Do you love creating psychology experiments? Experimental psychologists use scientific methods and design research studies that explore many different topics within psychology. Social behavior, cognitive processes, personality, and human development are just a few of the topics that experimental psychologists might investigate.
People working in this field often specialize in a particular area such as cognitive psychology, educational psychology, or personality psychology. They may also be employed in a variety of settings ranging from universities, government agencies, research centers, and nonprofit organizations.
Forensic or Criminal Psychologist
Forensic psychologists apply psychology to the fields of criminal investigation and law. This has rapidly become one of the hottest psychology careers thanks to numerous portrayals in popular movies, television programs, and books.
While the field may not be as glamorous as it is depicted in the media, forensic psychology is still an exciting career choice with a lot of potential for growth. These psychologists often work with other experts to scrutinize insurance claims, perform child custody evaluations, and investigate suspected child abuse.
If you are interested in this area of psychology, you might want to also consider the related field of criminal psychology. Criminal psychologists perform a variety of duties such as developing profiles of criminals, assessing convicted criminals to determine their risk of re-offending, and helping law enforcement catch online predators.
Genetic counselors help provide information about genetic disorders to couples and families. These professionals typically have graduate training in both genetics and counseling, and many have undergraduate degrees in areas such as psychology, social work, biology, nursing, and public health.
Genetic counselors often work with a team of medical professionals, including doctors, nurses, and geneticists to offer support, guidance, and assistance to families who have a family member with a genetic disorder or who may be at risk of passing down an inherited disorder to their offspring.
As the population of older adults continues to grow, the demand for professionals to attend to their mental health needs also increases. According to the U.S. Census Bureau, by the year 2030, 21% of the population will be age 65 or older.7
“Geropsychologists do everything from keeping older adults mentally and physically healthy and vibrant to working with those who are frail and have cognitive impairments,” explains Deborah DiGilio, director of APA’s Office on Aging. Geropsychologists can work in a wide range of areas, from providing mental health services to aging adults to designing products that make life easier for the elderly.
Health psychologists study how psychological, biological, and social factors influence health. Two important areas of health psychology include helping people avoid illness and promoting healthy behaviors. Educating people about the causes of illness and teaching healthier habits are just two things that a health psychologist might do on a regular basis.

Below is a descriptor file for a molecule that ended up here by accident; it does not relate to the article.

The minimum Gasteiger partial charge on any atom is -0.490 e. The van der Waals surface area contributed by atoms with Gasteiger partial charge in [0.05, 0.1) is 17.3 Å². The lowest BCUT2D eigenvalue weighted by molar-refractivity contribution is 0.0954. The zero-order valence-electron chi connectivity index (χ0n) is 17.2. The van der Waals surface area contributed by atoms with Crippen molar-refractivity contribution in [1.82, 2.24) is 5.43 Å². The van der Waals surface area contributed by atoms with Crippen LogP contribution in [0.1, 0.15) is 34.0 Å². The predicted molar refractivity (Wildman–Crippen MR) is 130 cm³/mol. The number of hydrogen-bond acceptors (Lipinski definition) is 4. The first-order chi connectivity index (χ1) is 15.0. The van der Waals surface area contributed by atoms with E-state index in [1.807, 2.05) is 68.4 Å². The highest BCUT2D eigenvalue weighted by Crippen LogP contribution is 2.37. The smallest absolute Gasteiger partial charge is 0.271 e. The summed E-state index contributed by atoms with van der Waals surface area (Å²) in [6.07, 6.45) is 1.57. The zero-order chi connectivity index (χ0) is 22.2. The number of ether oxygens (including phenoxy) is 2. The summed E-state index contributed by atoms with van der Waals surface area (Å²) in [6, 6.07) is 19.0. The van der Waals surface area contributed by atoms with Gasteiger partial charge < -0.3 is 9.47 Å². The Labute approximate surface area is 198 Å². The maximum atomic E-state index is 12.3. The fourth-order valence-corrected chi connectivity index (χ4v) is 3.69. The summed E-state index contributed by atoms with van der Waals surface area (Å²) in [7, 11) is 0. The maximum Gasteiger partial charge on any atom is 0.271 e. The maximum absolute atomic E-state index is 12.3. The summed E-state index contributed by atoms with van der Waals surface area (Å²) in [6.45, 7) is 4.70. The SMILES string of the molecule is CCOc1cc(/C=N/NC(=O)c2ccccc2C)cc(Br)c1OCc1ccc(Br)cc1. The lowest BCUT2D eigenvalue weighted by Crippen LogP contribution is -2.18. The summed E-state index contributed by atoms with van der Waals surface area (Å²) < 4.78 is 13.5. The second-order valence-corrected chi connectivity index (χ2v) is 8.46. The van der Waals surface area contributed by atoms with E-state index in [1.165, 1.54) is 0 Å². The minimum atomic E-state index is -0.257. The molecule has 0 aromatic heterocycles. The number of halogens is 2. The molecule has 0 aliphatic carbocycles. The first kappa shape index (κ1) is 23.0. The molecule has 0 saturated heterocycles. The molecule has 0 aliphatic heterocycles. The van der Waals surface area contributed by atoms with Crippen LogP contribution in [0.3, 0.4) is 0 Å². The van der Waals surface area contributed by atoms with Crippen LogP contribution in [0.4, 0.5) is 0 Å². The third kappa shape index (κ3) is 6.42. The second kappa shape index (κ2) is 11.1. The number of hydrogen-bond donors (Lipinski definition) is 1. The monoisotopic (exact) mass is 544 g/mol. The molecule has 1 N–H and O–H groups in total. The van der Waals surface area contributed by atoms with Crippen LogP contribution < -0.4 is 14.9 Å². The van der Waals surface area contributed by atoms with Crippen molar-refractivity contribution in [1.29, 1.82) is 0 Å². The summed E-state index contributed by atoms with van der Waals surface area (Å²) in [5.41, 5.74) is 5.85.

These professionals often work in settings such as hospitals, universities, health care centers, and government agencies. Some of the job duties they may perform include helping people to lose weight, stop smoking, eat healthily, and decrease stress.
Industrial-organizational psychologists (also called I/O or I-O psychologists) focus on workplace behavior, often using psychological principles to increase worker productivity and select employees that are best suited for particular jobs. There are several different specialty areas within industrial-organizational psychology.
For example, some I/O psychologists train and assess employees, while others evaluate job candidates. While there are some job opportunities at the master’s degree level, those with a doctoral-level degree in industrial-organizational psychology are in greater demand and command significantly higher salaries.
One sub-specialty area of the field involves working in human resources management to screen and hire job applicants. These professionals are often involved in designing and administering employment screening tests and selecting job candidates that are the best fit for particular positions within a company.
School psychologists work in educational settings to help children deal with emotional, academic, and social problems. Thanks to increased interest in the mental health of children and federal education legislation, school psychology has rapidly become one of the fastest-growing fields.8
Special Education Teacher
While slightly outside of a traditional psychology career, the field of special education offers a great deal of opportunity for those who enjoy helping children. Special education teachers work with students with a variety of disabilities.
In order to become a special education teacher, you must have at least a bachelor’s degree and complete a teacher training program in special education. Because of the increased enrollments in special education programs and a shortage of qualified teachers, demand is strong and expected to grow.
Sports psychologists focus on the psychological aspects of sports and athletics, including topics such as motivation, performance, and injury. The two major areas within sports psychology are centered on helping to improve athletic performance or using sports to improve mental and physical health.
Sports psychologists work in a wide variety of settings including universities, hospitals, athletic centers, private consulting practices, and research facilities.